• Around 50% of Earth’s oxygen production takes place in the ocean, sustaining marine life cycles. This is threatened by growing human activities leading to climate change and eutrophication.
  • This deoxygenates the oceans and seas and has adverse consequences on the marine life.

New tools, technologies to monitor warming ocean:

  • Ocean temperature is increasing, influencing catches and marine species migration.
  • Human pollution and overexploitation are affecting seawater quality, creating the need for a new indicator to measure seawater conditions.

Way ahead:

  • The report suggested new tools for monitoring ocean changes: Forecast alert systems in Malta, prediction models for jellyfish blooms in the Mediterranean Sea and real-time monitoring programmes for tailored sea ice data.
  • These tools can help scientists and policy-makers adapt to a changing ocean on a local, regional and global scale.

 

Around 66% Children below 2 years don’t get Nutritious Diet

Down to earth

GS : Health

Context:

  • The report titled Fed to Fail? The Crisis of Children’s Diets in Early Lifewas released by United Nations Children’s Fund (UNICEF) ahead of the United Nations Food Systems Summit.

Highlights of the report:

  • Two in every three children between six months and two years didn’t get the nutritious diet needed for healthy growth.
  • Policies and programmes to improve young children’s diets are not prioritised and are being further eroded by the COVID-19 pandemic.
  • No country has a comprehensive set of policies, legal measures and programmes to improve young children’s diets.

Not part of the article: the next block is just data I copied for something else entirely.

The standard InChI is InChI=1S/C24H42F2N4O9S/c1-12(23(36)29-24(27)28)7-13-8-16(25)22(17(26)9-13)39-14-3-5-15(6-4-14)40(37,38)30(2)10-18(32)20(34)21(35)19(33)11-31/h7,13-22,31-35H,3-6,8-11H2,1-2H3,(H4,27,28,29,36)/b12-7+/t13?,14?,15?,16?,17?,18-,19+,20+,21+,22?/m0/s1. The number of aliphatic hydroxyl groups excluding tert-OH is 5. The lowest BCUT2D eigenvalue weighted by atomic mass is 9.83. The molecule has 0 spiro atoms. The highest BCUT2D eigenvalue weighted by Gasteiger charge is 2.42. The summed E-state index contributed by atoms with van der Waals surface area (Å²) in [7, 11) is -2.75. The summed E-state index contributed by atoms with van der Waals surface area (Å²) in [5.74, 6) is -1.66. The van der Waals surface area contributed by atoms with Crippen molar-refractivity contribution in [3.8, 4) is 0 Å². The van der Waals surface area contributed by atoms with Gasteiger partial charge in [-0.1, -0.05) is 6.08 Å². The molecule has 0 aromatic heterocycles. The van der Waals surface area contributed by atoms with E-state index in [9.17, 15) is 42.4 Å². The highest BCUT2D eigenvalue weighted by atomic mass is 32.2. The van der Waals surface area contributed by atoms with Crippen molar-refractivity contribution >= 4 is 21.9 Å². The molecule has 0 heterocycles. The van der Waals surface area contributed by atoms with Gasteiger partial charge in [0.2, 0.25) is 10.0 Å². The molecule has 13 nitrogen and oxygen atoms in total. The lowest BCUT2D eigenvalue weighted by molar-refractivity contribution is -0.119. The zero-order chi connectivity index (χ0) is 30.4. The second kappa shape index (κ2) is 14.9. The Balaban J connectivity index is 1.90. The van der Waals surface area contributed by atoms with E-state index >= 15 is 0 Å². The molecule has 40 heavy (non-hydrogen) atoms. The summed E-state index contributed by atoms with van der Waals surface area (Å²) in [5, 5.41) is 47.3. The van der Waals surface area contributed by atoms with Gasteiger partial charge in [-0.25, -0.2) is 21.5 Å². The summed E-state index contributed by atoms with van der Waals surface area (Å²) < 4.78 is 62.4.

• Nearly 83% countries reported considerable disruptions in the coverage of services to promote nutritious and safe diets for young children at the peak of the first wave of the pandemic in April 2020.
  • Around 27% of children aged six-eight months were not fed any solid food. Among children aged 6–23 months, around half were not fed the minimum number of meals or snacks.
  • The diet of the world’s children below the age of two years has not improved in the last decade.
  • This age group continues to get inadequate nutrients necessary for healthy growth.
  • Children in rural areas, poorer households and disadvantaged regions within countries have the least diverse diets.

Report:

  • The flagship report examined the latest data and evidence on the status, trends and inequities in the diets of children aged 6–23 months and barriers to nutritious diets.
  • The analysis used data from the UNICEF Global Database on Infant and Young Child Feeding.
  • The repository collated data from 607 nationally representative surveys conducted in 135 countries and territories, representing more than 90% of all children under 2 years of age globally.

Way Ahead:

  • Increasing the availability and affordability of nutritious foods
  • Implementing national standards and legislation to protect young children from unhealthy processed food and drink
  • Ending harmful marketing practices targeting children and families

 

Increasing Temperature

The Hindu

GS 3: Environment and Conservation

Context:

  • “Assessment of Climate Change over the Indian Region” has recently been released by the Ministry of Earth Sciences (MoES).

Highlights of the report:

  • Indiahas warmed up 0.7° C during 1901-2018.